“The terms of section 40A(3) are not absolute. Considerations of business expediency and other relevant factors are not excluded. Genuine and bona fide transactions are not taken out of the sweep of the section. It is open to the assessee to furnish to the satisfaction of the Assessing Officer the circumstances under which the payment in the manner prescribed in section 40A(3) was not practicable or would have caused genuine difficulty to the payee.”
As has already been observed above, in the present case the totality of circumstances shows that the transactions were genuine for the reasons already mentioned above. In fact, the amount said to have been paid in cash by the assessee to certain parties has been verified by the certificates of those parties. Hence, the interest of the Department is protected because the Department can assess those amounts in the hands of the payee and it is not that these amounts will not be assessed at all. Thus, the Department will not suffer in any way.
In view of the above, we answer the question referred in the affirmative, i.e., in favour of the assessee and against the Department. Parties shall bear their own costs.’
  1. On the other hand, learned counsel for the revenue would submit that the clear intent of Section 40-A(3) of the Act is only to disallow that a certain percentage of expenditure made in cash if the same has been met through cash payment in excess of Rs. 20,000/-. The said provision is mandatory, no discretion vests with the authority to allow such expenditure in entirety unless the assessee discharges the burden by leading adequate evidence contemplated under the second proviso to the said section.
  2. Having heard learned counsel for the parties and having perused the record, though it cannot be denied that section 40-A(3) of the Act is a compliance provision inasmuch as, in absence of statutory compliance being made, certain percentage of the expenditure is to be disallowed, at the same time, the said deduction is not absolute. Only a statutory presumption exists in favour of the revenue to disallow such expenditure as may have been made in cash by making payments in excess of Rs. 20,000/- during the previous year, to any persons. The presumption is rebuttal. The extent of evidence required to be led to rebut that presumption, has been considered by this Court in Chaudhary & Co. (supra). Thereafter, the Court has opined that it is the totality of the circumstances that may be seen i.e.the expenditure be allowed in entirety if the transactions were found to be genuine on the following consideration:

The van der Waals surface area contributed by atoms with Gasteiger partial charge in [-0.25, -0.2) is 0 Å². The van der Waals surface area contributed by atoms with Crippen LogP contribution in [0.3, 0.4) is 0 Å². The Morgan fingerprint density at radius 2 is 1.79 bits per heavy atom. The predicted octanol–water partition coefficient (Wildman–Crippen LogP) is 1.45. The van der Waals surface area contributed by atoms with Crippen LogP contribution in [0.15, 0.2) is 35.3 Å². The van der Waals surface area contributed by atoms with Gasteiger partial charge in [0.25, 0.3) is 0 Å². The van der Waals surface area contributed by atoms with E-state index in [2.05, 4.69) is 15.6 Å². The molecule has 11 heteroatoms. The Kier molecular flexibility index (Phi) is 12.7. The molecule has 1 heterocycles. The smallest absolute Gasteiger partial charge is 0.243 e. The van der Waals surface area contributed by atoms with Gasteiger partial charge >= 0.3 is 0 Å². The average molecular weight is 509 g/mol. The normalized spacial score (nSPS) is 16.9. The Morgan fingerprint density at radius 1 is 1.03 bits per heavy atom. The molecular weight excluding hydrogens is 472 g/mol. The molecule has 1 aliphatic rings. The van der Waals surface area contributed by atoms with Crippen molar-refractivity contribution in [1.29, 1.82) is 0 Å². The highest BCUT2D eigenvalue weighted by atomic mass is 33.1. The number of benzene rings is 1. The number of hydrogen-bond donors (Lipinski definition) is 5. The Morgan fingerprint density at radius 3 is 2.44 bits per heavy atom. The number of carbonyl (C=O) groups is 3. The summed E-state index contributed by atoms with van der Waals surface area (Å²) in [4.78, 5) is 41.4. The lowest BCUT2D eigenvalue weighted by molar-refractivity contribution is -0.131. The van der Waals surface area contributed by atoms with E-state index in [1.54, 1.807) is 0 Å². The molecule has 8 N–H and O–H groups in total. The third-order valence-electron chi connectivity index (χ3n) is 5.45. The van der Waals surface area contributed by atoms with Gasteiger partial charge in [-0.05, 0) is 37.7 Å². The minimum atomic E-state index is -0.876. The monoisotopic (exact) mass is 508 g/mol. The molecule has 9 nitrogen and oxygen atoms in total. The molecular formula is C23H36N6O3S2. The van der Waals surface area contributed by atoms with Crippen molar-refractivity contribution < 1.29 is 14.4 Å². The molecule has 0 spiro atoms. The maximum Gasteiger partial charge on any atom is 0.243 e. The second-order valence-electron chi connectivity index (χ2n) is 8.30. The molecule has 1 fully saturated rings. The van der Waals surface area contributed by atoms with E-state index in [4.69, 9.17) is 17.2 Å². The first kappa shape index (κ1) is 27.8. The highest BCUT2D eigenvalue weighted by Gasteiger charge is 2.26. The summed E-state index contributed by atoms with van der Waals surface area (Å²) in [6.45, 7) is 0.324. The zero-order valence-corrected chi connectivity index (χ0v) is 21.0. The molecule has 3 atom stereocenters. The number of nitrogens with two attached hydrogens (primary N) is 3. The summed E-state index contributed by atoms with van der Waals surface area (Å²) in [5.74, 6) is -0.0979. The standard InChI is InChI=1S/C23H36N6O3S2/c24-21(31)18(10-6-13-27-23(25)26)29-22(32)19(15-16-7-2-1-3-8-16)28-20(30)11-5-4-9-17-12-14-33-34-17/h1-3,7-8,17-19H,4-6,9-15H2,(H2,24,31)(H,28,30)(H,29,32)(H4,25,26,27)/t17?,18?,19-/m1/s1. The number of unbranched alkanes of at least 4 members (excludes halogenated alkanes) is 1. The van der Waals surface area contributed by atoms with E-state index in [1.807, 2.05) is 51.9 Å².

“1. The statement of the assessee that his seller has been insisting on cash payment ;
  1. The identity of the seller had been disclosed by the assessee ;
  2. The assessee had furnished certificates from the sellers stating that they had insisted on cash payment ;
  3. The genuineness of the payments.”

 

9. In view of the facts of the present case, we find that the affidavits filed by the assessee during the assessment proceeding were not rebutted by the revenue. Those affidavits contain clear recital that the purchasers insisted for cash payment. Their identity is certainly not in doubt. There is no finding to that effect in any of the orders leading to this appeal. The sale deeds are also admitted to be registered documents and there is no other material as may be considered adverse to the claim set up by the assessee. In view of the undisputed facts of the present case we find no good ground to distinguish the law laid down by this Court in Chaudhary & Co. (supra) that has held the field for more than 26 years now. Accordingly, question no. (iii) is answered in the negative i.e.in favour of the assessee and against the revenue.
10. Present appeal stands partly allowed.